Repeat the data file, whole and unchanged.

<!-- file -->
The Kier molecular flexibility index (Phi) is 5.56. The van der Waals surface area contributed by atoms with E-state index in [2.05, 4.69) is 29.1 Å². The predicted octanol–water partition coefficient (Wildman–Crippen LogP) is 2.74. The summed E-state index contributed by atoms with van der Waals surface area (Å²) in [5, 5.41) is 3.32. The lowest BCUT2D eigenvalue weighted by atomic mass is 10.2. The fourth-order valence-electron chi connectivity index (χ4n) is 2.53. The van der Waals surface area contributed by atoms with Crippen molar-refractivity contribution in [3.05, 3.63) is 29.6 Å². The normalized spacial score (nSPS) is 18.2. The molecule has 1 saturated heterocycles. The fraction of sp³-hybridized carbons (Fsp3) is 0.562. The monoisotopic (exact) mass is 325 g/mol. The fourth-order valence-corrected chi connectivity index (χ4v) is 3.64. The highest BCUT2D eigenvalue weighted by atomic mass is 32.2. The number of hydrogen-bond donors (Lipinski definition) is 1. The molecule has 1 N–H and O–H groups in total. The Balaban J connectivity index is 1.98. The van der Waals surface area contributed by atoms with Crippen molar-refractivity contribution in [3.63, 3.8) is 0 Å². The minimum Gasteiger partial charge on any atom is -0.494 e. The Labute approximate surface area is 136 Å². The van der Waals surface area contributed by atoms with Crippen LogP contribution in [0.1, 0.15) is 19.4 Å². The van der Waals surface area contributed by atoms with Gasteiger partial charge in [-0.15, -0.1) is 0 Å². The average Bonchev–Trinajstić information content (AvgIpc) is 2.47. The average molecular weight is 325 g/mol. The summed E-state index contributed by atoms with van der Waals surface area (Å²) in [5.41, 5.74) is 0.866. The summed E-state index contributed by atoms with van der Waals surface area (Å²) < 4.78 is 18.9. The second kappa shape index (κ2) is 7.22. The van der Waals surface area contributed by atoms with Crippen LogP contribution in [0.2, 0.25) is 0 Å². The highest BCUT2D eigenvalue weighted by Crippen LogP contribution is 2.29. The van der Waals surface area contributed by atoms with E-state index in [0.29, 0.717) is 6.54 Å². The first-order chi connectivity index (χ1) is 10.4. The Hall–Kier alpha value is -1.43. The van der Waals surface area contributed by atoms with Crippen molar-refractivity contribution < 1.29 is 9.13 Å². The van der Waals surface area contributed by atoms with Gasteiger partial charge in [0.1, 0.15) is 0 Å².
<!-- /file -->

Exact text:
The Kier molecular flexibility index (Phi) is 5.56. The van der Waals surface area contributed by atoms with E-state index in [2.05, 4.69) is 29.1 Å². The predicted octanol–water partition coefficient (Wildman–Crippen LogP) is 2.74. The summed E-state index contributed by atoms with van der Waals surface area (Å²) in [5, 5.41) is 3.32. The lowest BCUT2D eigenvalue weighted by atomic mass is 10.2. The fourth-order valence-electron chi connectivity index (χ4n) is 2.53. The van der Waals surface area contributed by atoms with Crippen molar-refractivity contribution in [3.05, 3.63) is 29.6 Å². The normalized spacial score (nSPS) is 18.2. The molecule has 1 saturated heterocycles. The fraction of sp³-hybridized carbons (Fsp3) is 0.562. The monoisotopic (exact) mass is 325 g/mol. The fourth-order valence-corrected chi connectivity index (χ4v) is 3.64. The highest BCUT2D eigenvalue weighted by atomic mass is 32.2. The number of hydrogen-bond donors (Lipinski definition) is 1. The molecule has 1 N–H and O–H groups in total. The Balaban J connectivity index is 1.98. The van der Waals surface area contributed by atoms with Crippen molar-refractivity contribution in [3.63, 3.8) is 0 Å². The minimum Gasteiger partial charge on any atom is -0.494 e. The Labute approximate surface area is 136 Å². The van der Waals surface area contributed by atoms with Crippen LogP contribution in [0.1, 0.15) is 19.4 Å². The van der Waals surface area contributed by atoms with Gasteiger partial charge in [-0.15, -0.1) is 0 Å². The average Bonchev–Trinajstić information content (AvgIpc) is 2.47. The average molecular weight is 325 g/mol. The summed E-state index contributed by atoms with van der Waals surface area (Å²) in [5.41, 5.74) is 0.866. The summed E-state index contributed by atoms with van der Waals surface area (Å²) < 4.78 is 18.9. The second kappa shape index (κ2) is 7.22. The van der Waals surface area contributed by atoms with Crippen LogP contribution in [0.2, 0.25) is 0 Å². The highest BCUT2D eigenvalue weighted by Crippen LogP contribution is 2.29. The van der Waals surface area contributed by atoms with E-state index in [0.29, 0.717) is 6.54 Å². The first-order chi connectivity index (χ1) is 10.4. The Hall–Kier alpha value is -1.43. The van der Waals surface area contributed by atoms with Crippen molar-refractivity contribution < 1.29 is 9.13 Å². The van der Waals surface area contributed by atoms with Gasteiger partial charge in [0.1, 0.15) is 0 Å².